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Modern Standby-DRIPS help needed with Intel SoC component (VEN_8086&DEV_9AB.LinkL0), HP Envy TE02

Goody1926
Beginner
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This is a brand-new HP Envy TE02.  This PC is having trouble with entering the lowest power state during sleep/standby.  Digging into detail with powercfg power report it never has an issue on the software side but there one component on the hardware side that consistently gets the finger pointed at by the sleep report.  It is the VEN_8086&DEV_9AB.LinkL0.  Using device manager, I find a similar entry (actually 2 instances), assuming the leading 0 got dropped, in the storage controller area labeled Intel RST VMD Managed Controller 09AB.  No yellow bangs but it says no drivers are installed within the details. 

 

Many times, sleep report says that device was active the entire time so the entire HW bucket stands at 0% Low Power State time.  Other times like below it can be around 50%. 

 

As a side note, this PC does slowly pulse the power button LED when it is in the lowest power state.  At least I think that is what it signifies.  It seems when this device is significantly effecting the power state the LED is steady on yet monitors and HDDs are powered down or in standby.  So I am not exactly sure how this LED operates from a modern standby standpoint.

 

This system is up to date including everything that Intel support assistant says it needs.   BIOS is up to date.

 

Research has led to very few clues to this 09AB entry.  Yet the sleep report blames it for whatever reason.  I have attached a screenshot of an example of the power report.  I will also include some additional system details. 

 

Does anyone have any thoughts?  Thank you.

Goody1926_1-1683836034000.png

 

 

 

General specifications
Operating system
Windows 11 Home 64-bit Version: 22621.1702

Microprocessor
12th Gen Intel(R) Core(TM) i9-12900

System memory
48 GB

Graphic device 1
NVIDIA GeForce RTX 3070

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Goody1926
Beginner
499 Views

Thank you for the response.  Yes I contacted the manufacturer of my PC which is HP.  This complex problem is way out of their traditional help channels.  They ran me through a series of standard procedures which was the extent of their ability to diagnose a deep rooted problem.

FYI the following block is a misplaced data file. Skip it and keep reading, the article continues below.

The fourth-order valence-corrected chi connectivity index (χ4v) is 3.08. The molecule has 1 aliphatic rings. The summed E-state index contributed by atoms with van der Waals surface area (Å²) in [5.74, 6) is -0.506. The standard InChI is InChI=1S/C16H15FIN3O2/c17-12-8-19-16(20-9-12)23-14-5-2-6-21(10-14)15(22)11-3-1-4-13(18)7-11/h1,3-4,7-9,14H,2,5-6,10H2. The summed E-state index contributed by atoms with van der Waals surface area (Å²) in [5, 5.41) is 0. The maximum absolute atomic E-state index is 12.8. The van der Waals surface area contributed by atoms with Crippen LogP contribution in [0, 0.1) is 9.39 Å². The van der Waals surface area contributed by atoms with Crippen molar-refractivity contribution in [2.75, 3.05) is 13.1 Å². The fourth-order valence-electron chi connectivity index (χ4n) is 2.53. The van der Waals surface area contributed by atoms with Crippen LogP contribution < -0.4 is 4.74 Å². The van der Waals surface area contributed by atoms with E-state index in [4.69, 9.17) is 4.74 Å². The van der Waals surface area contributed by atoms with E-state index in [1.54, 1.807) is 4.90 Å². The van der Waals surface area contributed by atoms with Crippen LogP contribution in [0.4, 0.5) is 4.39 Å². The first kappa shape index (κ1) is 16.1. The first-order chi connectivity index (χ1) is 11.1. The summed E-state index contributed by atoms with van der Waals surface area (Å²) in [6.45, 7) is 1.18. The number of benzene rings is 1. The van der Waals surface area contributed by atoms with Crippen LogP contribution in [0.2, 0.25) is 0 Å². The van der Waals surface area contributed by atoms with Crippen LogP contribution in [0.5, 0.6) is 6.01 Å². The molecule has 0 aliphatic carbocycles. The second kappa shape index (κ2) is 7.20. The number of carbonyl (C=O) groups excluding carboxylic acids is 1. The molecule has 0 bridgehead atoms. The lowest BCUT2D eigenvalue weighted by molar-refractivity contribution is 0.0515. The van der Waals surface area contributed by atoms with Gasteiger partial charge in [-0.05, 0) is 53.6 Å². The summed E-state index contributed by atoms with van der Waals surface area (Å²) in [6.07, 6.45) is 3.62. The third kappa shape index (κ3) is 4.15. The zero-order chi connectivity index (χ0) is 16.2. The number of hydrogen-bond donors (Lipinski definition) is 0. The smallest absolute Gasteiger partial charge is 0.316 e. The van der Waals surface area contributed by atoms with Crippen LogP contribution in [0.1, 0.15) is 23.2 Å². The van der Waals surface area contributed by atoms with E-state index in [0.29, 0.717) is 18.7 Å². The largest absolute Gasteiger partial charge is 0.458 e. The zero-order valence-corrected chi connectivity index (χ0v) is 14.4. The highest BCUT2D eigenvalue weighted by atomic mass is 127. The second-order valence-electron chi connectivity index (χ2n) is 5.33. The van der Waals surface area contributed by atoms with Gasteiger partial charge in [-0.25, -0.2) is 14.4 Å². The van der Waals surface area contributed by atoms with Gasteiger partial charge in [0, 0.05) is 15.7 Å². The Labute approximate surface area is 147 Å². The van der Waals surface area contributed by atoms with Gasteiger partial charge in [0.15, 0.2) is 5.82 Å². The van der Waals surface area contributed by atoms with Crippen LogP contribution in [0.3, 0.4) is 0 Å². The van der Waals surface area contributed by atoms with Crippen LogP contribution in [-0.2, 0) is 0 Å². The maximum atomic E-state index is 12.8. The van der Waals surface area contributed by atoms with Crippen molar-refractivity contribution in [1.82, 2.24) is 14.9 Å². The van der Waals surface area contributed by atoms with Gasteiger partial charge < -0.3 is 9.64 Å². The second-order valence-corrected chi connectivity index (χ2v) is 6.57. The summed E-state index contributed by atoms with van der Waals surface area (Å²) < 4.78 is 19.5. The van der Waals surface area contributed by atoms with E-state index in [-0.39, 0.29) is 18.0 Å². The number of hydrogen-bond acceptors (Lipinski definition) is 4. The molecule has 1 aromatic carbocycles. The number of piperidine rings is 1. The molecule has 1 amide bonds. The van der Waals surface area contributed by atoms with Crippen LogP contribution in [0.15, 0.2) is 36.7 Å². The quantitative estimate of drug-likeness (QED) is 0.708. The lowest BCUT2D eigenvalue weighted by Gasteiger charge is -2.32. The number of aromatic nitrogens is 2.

And yes not only through DSA, Microsoft updates including optionals, and HP all things were updated.

However I am not positive that HP is in control of the power management of this controller.  I believe Microsoft would have the dominant control as it handles transitions to modern standby and DRIPS state.  Of course the HW must cooperate and be fully tested to comply with modern standby concerning power states it supports etc...

 

In the end I have just solved my own problem.  I never really thought the Intel component was purely to blame but a victim of some other process.

 

For me that was networking and the wake on pattern feature.  This feature when enabled would prevent the PC from HW DRIPS and in the process likely held the Intel component hostage.

 

Once that feature was disabled the PC would enter 98%+ HW DRIPS and the Intel SoC component was no longer a factor in the blocking.

 

That does not solve the underlying root cause but it's a start to further point the finger in the right direction.  I am not 100% positive the Intel component is free and clear.  But like everything else there are always many underlying factors to consider.

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Jocelyn_Intel
Moderator
514 Views

Hello, @Goody1926  

 

Thank you for posting on the Intel® communities.  

 

I am sorry to hear what is happening with your PC. 

 

Please be aware that this device makes reference to a storage controller that might be using an Intel driver/software, however, the power management, configuration and usage are controlled by your System Manufacturer.  

 

Have you already contacted your System Manufacturer regarding your power management issue? 

 

Also, please make sure your drivers are up to date using your System Manufacturer's software, since Intel® DSA was designed for products made by Intel only, such as Intel NUCs, for example. 

 

Best regards,  

Jocelyn M.   

Intel Customer Support Technician. 


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Goody1926
Beginner
500 Views

Thank you for the response.  Yes I contacted the manufacturer of my PC which is HP.  This complex problem is way out of their traditional help channels.  They ran me through a series of standard procedures which was the extent of their ability to diagnose a deep rooted problem.

And yes not only through DSA, Microsoft updates including optionals, and HP all things were updated.

However I am not positive that HP is in control of the power management of this controller.  I believe Microsoft would have the dominant control as it handles transitions to modern standby and DRIPS state.  Of course the HW must cooperate and be fully tested to comply with modern standby concerning power states it supports etc...

 

In the end I have just solved my own problem.  I never really thought the Intel component was purely to blame but a victim of some other process.

 

For me that was networking and the wake on pattern feature.  This feature when enabled would prevent the PC from HW DRIPS and in the process likely held the Intel component hostage.

 

Once that feature was disabled the PC would enter 98%+ HW DRIPS and the Intel SoC component was no longer a factor in the blocking.

 

That does not solve the underlying root cause but it's a start to further point the finger in the right direction.  I am not 100% positive the Intel component is free and clear.  But like everything else there are always many underlying factors to consider.

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